Family call for care home inquiry after retired Met police officer’s death at Holborn Viaduct
- Credit: Khan family + Google
The shocked family of retired Scotland Yard officer Brenda Khan who plunged 40ft to her death from Holborn Viaduct are calling for an inquiry into why she was able to walk out of her care home 30 minutes before, without being checked.
The 73-year-old former Met Police superintendant had moved into Pat Shaw House in London’s East End after treatment at Mile End Hospital for a bipolar disorder and was known to suffer deep depression.
She slipped out unnoticed from the premises in Globe Road, Stepney Green, after her Saturday evening tea on February 4 and took a bus to Holborn.
A note was left in her room, which said: “I am sorry Tracy and Loretta. I am taking you both, in spirit, with me, forever, Your Aunt—Brenda. Sat pm.”
A horrified ambulance crew passing by on another call witnessed her plunging from Holborn Viaduct onto Farringdon Street. They battled for an hour to try and save her life, but Brenda died at the scene.
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“We are all shocked,” her niece Loretta Oscislawski tells tomorrow’s East London Advertiser.
“I never thought she would have done anything like that. I pleaded with her over the phone not to do anything.”
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Brenda was brought up in Mile End, the youngest of 14 children, educated at Cephus Secondary School and Pitman’s College, who devoted her life to her police career and later to looking after her dying mother. She never married.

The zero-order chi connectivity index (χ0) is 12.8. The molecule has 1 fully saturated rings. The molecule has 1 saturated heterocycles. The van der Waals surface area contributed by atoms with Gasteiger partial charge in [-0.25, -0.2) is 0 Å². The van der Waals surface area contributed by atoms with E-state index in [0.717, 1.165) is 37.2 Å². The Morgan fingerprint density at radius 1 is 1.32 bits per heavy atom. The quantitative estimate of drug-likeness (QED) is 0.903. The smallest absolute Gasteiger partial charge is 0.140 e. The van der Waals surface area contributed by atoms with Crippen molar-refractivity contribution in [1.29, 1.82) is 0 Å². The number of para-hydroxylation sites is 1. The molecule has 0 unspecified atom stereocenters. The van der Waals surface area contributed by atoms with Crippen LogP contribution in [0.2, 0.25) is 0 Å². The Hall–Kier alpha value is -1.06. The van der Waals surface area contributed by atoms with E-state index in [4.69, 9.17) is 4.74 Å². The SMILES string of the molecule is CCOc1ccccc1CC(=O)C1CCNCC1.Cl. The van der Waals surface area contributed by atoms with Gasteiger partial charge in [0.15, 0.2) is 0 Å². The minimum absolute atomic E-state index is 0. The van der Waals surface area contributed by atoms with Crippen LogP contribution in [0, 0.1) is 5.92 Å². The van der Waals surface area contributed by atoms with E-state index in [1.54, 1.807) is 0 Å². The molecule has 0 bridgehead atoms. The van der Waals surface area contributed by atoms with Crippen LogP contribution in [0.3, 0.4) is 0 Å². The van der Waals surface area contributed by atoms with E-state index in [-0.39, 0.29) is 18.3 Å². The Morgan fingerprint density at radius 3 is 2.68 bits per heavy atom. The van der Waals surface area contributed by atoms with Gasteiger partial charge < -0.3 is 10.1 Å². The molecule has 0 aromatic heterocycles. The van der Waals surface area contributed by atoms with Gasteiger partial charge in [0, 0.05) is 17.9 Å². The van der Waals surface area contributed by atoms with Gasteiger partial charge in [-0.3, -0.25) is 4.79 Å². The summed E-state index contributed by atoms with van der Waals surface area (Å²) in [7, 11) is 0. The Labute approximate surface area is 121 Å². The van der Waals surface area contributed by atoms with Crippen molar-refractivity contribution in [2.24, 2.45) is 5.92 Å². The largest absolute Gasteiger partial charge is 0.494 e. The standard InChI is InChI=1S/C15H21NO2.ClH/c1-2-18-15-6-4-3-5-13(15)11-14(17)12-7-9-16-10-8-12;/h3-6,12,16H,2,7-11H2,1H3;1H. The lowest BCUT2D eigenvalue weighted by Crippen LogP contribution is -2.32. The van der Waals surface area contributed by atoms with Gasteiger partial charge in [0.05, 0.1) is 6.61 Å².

Her mum’s death in 1993 left her in depression and isolation, her family believe.
Loretta’s son Jed Khan Warsop, Brenda’s great nephew, said: “The care home didn’t question her about where she was going that Saturday evening.
“I expect they allow their independence, but there’s a difference when they knew she had depression and was going through a tough time.
“She may have seemed fine, but we want them to investigate.
“I would like to pursue an investigation into the care they gave, although we don’t hold the manager personally responsible for what happened.”
Brenda’s bouts of depression were intermittent with periods of joy when she would often entertain relatives in her self-furnished suite at the care home. She had shares in a race horse and regularly loved taking family members to Stepney city farm.
But there was no security camera or anyone around when Brenda calmly walked out of the care home, according to niece Loretta.
Gateway Sheltered Housing, which runs both Pat Shaw and nearby Peter Shore care homes, would not comment on the points raised by her relatives when the Advertiser contacted them on Monday, but did respond with a message of condolence to the family.
The message said: “Gateway was deeply saddened to hear about the death of Brenda Khan. Our thoughts and condolences are with the family.”
There was praise, however, for the London Ambulance Service. Jed told the paper: “They tried their best for an hour to save her and we a grateful for that.”
Both care homes were on a list for improvements after Care Quality Commission inspections in 2015.
Pat Shaw was “not safe in all areas”, the Commission found. Staffing levels “did not address mental health needs”.
Gateway’s director Jane Ball described the inspection at the time as “a journey of improvement”, assuring that steps were under way.
Dietary needs were not always met, the Commission said, with the service “not effective” in eating and drinking requirements.
Brenda’s niece Loretta revealed this week: “They kept giving her the wrong food and didn’t seem to understand what she wanted.”
Brenda Khan’s death is not being treated as suspicious, City of London Police said. An inquest is due at the City Coroner’s Court and her funeral is planned at City of London Crematorium in Manor Park.